The Telegraph
Since 1st March, 1999
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Joss jostles out Sarah as ‘It’ girl

New York, May 19: On television, clothing chain Gap’s new pitchwoman caresses a microphone and croons The Right Time, an old Ray Charles ballad. Dressed in a tank top, beads and white jeans, she radiates a neo-hippie charm.

She is Joss Stone, the 18-year-old soul singer from Devon, England, who has a best-selling CD and three Grammy nominations under her paisley silk belt. Now Gap is about to find out whether her youthful appeal will play to a broader market. It has signed the lissome Stone to replace its previous “It” girl, Sarah Jessica Parker, whose nine-month stint as the face of the company coincided with a relentless decline in sales.

News that Stone had supplanted Parker set fashion industry tongues wagging. At 40, Parker is old enough to be Stone’s mother: too old, and too closely tied to her high-fashion Sex and the City image, some marketing experts said.

In hiring Parker, the Gap “fell into a real trap, and that trap was that they wanted to be something more than they were,” said Robert Passikoff, the president of Brand Keys, a market research company in New York. Enlisting the Manolo-shod Parker to sell sportswear basics “looked largely like an act of desperation,” he said.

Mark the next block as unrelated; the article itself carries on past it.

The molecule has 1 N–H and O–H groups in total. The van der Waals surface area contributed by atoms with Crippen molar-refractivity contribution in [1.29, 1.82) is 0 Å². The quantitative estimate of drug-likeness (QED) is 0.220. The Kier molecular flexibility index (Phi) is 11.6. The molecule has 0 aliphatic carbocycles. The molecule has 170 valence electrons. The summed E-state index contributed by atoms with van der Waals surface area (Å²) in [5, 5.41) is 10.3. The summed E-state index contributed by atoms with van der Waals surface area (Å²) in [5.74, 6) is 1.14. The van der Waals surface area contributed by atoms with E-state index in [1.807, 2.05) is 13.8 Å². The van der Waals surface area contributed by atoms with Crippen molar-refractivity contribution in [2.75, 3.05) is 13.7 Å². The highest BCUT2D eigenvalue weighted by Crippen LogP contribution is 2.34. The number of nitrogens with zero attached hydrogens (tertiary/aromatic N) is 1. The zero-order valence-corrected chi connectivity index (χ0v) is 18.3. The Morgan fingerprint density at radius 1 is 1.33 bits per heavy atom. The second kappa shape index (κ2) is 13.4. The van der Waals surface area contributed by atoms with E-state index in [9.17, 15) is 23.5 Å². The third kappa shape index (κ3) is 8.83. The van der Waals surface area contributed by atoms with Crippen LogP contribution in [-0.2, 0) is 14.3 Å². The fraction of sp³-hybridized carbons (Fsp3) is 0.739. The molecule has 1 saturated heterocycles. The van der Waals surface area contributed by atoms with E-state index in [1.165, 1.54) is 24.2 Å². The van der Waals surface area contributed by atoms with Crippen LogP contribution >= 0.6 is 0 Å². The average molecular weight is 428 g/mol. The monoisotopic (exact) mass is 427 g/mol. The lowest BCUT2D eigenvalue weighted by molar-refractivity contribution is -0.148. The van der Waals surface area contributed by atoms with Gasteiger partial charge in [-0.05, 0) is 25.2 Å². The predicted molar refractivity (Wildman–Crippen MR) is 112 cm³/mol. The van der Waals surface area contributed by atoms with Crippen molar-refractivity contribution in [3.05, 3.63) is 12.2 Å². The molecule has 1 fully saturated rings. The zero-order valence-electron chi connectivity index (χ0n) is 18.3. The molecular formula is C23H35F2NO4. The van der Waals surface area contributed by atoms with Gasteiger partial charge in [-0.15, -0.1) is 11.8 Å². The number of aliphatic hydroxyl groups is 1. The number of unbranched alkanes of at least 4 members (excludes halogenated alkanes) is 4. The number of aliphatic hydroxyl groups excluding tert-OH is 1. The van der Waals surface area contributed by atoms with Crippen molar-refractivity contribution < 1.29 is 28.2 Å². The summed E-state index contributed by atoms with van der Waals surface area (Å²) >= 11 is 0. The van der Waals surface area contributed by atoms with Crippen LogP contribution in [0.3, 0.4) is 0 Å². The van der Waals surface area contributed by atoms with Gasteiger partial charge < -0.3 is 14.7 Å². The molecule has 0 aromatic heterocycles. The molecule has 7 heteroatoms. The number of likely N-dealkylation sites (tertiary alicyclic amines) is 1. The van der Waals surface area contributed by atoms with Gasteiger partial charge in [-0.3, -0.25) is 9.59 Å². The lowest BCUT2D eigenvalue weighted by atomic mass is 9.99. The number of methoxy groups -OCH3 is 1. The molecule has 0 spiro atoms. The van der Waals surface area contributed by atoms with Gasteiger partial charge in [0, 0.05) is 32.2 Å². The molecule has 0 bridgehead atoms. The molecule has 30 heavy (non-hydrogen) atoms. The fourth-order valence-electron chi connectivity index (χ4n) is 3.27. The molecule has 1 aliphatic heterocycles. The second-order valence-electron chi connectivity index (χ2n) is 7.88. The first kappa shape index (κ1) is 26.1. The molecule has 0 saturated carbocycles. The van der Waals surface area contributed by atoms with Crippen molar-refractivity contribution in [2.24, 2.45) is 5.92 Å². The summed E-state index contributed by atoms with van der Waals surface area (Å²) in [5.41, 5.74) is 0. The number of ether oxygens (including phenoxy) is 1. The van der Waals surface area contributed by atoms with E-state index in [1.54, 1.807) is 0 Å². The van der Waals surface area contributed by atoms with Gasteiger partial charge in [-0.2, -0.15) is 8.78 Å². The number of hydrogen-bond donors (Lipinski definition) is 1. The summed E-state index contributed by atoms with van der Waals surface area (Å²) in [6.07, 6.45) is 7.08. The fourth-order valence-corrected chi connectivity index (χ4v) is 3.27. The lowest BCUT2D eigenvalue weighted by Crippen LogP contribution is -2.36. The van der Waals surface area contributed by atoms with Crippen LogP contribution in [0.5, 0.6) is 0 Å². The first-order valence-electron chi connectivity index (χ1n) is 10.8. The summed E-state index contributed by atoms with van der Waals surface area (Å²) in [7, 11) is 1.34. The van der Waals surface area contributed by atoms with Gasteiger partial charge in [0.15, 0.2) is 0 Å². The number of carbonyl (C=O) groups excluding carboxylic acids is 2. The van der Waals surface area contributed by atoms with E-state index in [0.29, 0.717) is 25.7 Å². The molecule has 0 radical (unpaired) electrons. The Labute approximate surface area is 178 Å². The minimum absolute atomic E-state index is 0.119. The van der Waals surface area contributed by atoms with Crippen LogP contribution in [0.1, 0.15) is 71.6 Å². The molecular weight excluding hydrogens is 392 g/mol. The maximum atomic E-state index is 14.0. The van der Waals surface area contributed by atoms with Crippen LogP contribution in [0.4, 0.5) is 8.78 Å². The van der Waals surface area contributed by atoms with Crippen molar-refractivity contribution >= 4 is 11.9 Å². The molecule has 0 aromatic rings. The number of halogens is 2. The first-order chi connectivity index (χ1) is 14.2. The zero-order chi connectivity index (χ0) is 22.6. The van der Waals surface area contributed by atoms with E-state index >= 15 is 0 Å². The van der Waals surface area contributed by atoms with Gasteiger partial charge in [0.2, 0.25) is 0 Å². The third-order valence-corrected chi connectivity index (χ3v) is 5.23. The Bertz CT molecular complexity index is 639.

Although Gap does not blame Parker for its business woes, the experience highlights the difficulty many companies face in creating a credible match with a celebrity endorser. But the consensus of fashion marketers is that celebrities are more effective than models now in imprinting a brand in the customer’s mind. It is a strategy as old as advertising itself, but it is relatively new to the fashion world.

Now Gap is hoping that Stone will embody the company’s relaxed style in a way that Parker apparently did not.

Asked to find a personality to embody the company’s white jeans, a look Gap stores are aggressively promoting for spring, Trey Laird, Gap’s creative director, said he started with a song, The Right Time, a blues standard. Then he chased down a contemporary artist who could endow it with new life.

His musical instincts led him to Stone.

Consumers of course will have the last word. Late on Tuesday, Nicola Wilson, 34, a production worker for a clothing company, wandered through the Gap outpost in Times Square. Shown a portrait of Gap’s new “face,” she responded instantly. “That’s Joss Stone,” she said. “She’s very soulful and vibe-y. I’ve seen her in the ads.” In Wilson’s view Gap’s new commercials are an improvement over those featuring Parker. “These are just younger and hipper, I think.”

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